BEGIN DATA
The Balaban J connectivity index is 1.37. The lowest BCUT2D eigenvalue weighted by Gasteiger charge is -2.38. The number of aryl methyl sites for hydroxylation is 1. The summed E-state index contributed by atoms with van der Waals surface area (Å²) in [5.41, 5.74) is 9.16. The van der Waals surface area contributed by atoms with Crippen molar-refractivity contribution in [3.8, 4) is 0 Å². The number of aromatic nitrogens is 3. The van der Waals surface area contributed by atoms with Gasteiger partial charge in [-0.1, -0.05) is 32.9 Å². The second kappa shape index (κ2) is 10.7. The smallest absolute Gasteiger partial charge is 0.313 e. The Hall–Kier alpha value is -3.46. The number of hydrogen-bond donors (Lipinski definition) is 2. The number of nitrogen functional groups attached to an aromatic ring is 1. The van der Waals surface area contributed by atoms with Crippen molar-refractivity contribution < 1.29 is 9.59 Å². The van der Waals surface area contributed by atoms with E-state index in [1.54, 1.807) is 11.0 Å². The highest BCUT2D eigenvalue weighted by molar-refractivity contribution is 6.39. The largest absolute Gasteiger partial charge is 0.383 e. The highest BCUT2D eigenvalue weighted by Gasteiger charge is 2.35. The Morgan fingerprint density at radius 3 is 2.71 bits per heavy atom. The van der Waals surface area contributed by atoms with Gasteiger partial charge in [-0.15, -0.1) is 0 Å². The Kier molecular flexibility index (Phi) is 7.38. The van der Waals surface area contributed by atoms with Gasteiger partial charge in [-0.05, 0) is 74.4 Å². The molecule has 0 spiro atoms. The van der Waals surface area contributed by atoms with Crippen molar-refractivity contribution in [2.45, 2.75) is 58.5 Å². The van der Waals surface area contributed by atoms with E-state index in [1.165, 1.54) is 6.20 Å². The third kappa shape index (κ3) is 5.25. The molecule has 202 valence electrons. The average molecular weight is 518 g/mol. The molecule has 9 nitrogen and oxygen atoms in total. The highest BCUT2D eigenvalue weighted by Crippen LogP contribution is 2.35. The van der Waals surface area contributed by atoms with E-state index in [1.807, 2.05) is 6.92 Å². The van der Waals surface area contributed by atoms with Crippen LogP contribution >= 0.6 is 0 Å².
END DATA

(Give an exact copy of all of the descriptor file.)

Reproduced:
The Balaban J connectivity index is 1.37. The lowest BCUT2D eigenvalue weighted by Gasteiger charge is -2.38. The number of aryl methyl sites for hydroxylation is 1. The summed E-state index contributed by atoms with van der Waals surface area (Å²) in [5.41, 5.74) is 9.16. The van der Waals surface area contributed by atoms with Crippen molar-refractivity contribution in [3.8, 4) is 0 Å². The number of aromatic nitrogens is 3. The van der Waals surface area contributed by atoms with Gasteiger partial charge in [-0.1, -0.05) is 32.9 Å². The second kappa shape index (κ2) is 10.7. The smallest absolute Gasteiger partial charge is 0.313 e. The Hall–Kier alpha value is -3.46. The number of hydrogen-bond donors (Lipinski definition) is 2. The number of nitrogen functional groups attached to an aromatic ring is 1. The van der Waals surface area contributed by atoms with Crippen molar-refractivity contribution < 1.29 is 9.59 Å². The van der Waals surface area contributed by atoms with E-state index in [1.54, 1.807) is 11.0 Å². The highest BCUT2D eigenvalue weighted by molar-refractivity contribution is 6.39. The largest absolute Gasteiger partial charge is 0.383 e. The highest BCUT2D eigenvalue weighted by Gasteiger charge is 2.35. The Morgan fingerprint density at radius 3 is 2.71 bits per heavy atom. The van der Waals surface area contributed by atoms with Gasteiger partial charge in [-0.15, -0.1) is 0 Å². The Kier molecular flexibility index (Phi) is 7.38. The van der Waals surface area contributed by atoms with Gasteiger partial charge in [-0.05, 0) is 74.4 Å². The molecule has 0 spiro atoms. The van der Waals surface area contributed by atoms with Crippen molar-refractivity contribution in [2.45, 2.75) is 58.5 Å². The van der Waals surface area contributed by atoms with E-state index in [1.165, 1.54) is 6.20 Å². The third kappa shape index (κ3) is 5.25. The molecule has 202 valence electrons. The average molecular weight is 518 g/mol. The molecule has 9 nitrogen and oxygen atoms in total. The highest BCUT2D eigenvalue weighted by Crippen LogP contribution is 2.35. The van der Waals surface area contributed by atoms with E-state index in [1.807, 2.05) is 6.92 Å². The van der Waals surface area contributed by atoms with Crippen LogP contribution >= 0.6 is 0 Å².